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*Note: Have your butcher put the sliced prosciutto on individual pieces of waxed paper to avoid having them stick together.
- 1 slightly firm cantaloupe, peeled, seeded, and diced finely
- 1 Cup water
- 1/2 Cup white balsamic vinegar
- 1/2 Cup white sugar
- 1/2 Cup currants
- 16 paper thin slices prosciutto di Parma*
- 16 large arugula leaves, for garnish
Place the melon in a mixing bowl and place in the refrigerator for 1 hour to chill.
In a small saucepan, slowly heat the water, vinegar, sugar, and currants. Bring to a boil and let the sugar dissolve. Pour the warm mixture over the cantaloupe. Let cool to room temperature.
Place the sliced prosciutto on a platter. Drain the liquid from the melon. Spread the melon down the center of the platter and garnish with the arugula leaves. Serve immediately.
Calories Per Serving115
Folate equivalent (total)15µg4%
Prosciutto e Melone
Prosciutto and Melon is another simple and classic Italian combination in the same vein as last week’s Caprese Salad. Once again, quality ingredients are key here, use good imported Prosciutto di Parma or if you want to try something different, Prosciutto di San Daniele from the Friuli-Venezia Giulia region of Italy. The balsamic vinegar is optional, but does add a nice touch. Please only use it if you have a really good aged balsamic vinegar, not that phony supermarket balsamic. And remember a little goes a long way.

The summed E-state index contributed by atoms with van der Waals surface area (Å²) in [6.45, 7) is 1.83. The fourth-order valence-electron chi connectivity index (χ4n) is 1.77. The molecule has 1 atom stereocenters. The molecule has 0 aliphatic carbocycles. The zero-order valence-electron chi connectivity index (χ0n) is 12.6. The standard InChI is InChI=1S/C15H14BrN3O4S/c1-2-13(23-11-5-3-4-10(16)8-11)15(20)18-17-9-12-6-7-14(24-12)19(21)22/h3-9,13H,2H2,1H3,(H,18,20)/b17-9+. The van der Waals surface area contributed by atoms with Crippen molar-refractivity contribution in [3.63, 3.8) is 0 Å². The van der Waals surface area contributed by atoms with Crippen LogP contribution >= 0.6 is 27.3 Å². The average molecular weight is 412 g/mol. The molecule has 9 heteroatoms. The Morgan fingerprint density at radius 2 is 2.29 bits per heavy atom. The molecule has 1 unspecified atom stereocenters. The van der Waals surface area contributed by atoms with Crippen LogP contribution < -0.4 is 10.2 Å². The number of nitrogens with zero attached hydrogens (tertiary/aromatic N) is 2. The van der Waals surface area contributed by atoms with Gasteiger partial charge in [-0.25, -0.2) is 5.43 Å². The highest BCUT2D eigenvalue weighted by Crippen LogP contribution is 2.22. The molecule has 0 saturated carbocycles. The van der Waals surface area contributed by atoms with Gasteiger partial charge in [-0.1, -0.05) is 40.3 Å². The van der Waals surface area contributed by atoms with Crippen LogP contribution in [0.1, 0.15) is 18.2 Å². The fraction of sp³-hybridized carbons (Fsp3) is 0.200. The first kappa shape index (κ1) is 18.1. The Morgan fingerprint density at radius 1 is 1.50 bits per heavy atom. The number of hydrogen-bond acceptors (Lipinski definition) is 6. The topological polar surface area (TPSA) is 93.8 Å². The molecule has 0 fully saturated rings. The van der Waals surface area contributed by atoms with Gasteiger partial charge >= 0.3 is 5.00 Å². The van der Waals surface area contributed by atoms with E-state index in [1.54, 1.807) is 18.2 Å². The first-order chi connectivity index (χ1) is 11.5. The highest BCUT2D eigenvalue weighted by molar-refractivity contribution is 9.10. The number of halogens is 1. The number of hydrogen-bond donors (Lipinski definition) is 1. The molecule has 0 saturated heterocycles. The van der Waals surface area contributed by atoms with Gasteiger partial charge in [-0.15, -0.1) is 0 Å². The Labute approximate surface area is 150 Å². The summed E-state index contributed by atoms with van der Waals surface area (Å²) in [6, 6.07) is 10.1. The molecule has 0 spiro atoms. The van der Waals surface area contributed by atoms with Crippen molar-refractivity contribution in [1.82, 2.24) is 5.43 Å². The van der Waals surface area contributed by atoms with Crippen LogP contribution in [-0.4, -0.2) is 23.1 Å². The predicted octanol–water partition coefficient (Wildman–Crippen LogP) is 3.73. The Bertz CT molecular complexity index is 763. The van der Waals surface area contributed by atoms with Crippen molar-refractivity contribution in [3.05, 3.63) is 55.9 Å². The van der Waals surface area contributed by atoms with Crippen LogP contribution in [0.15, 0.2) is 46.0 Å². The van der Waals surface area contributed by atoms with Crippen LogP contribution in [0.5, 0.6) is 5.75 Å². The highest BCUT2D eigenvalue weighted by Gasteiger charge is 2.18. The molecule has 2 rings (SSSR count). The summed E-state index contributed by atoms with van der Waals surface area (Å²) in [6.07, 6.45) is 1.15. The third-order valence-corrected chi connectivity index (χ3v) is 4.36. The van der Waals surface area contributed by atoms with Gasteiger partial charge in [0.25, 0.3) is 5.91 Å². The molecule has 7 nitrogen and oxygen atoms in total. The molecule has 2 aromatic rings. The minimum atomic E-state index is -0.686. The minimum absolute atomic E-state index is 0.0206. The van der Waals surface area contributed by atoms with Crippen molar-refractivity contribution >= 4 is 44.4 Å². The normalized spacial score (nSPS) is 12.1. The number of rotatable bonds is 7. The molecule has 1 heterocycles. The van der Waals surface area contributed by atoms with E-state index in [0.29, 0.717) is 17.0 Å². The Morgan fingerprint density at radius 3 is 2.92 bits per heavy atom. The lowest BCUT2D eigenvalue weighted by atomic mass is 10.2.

At first glance, this doesn’t seem like much of a recipe, but it really is an awesome combination, and is worth posting here if only to remind you of something you may not have had in a while. The saltiness of the prosciutto and the sweetness of the cantelope really play off of each other. Nothing beats being able to throw something so delicious and satisfying together so quickly.
Share the mixed salad leaves and sprouting seeds between 4 serving plates, then arrange an equal amount of melon and Gorgonzola on top
Put the mixed seeds and hazelnuts into a dry frying pan and heat them, stirring until lightly toasted. Cool for a few minutes
Make the dressing by whisking the oils, lemon juice and mustard together. Season with salt and pepper
Sprinkle the toasted seeds and nuts over the salads and add the slices of Parma Ham. Drizzle with the dressing, then serve at once
Prosciutto and melon skewers
The saltiness of prosciutto and the natural sweetness of melon are a delicious combination. These prosciutto and melon skewers are easy to prepare, low-carb and gluten-free. They are a great passed appetizer at a holiday party or make a simple starter for dinner and drinks with friends.
Prosciutto and melon skewers
In this appetizer, little stacks of fresh cantaloupe, prosciutto di parma, fresh mozzarella and basil are skewered with a toothpick and then drizzled with balsamic glaze. Each prosciutto and melon skewer provides a satisfying burst of fresh flavors and delightful textures.
Quality ingredients make these appetizers taste great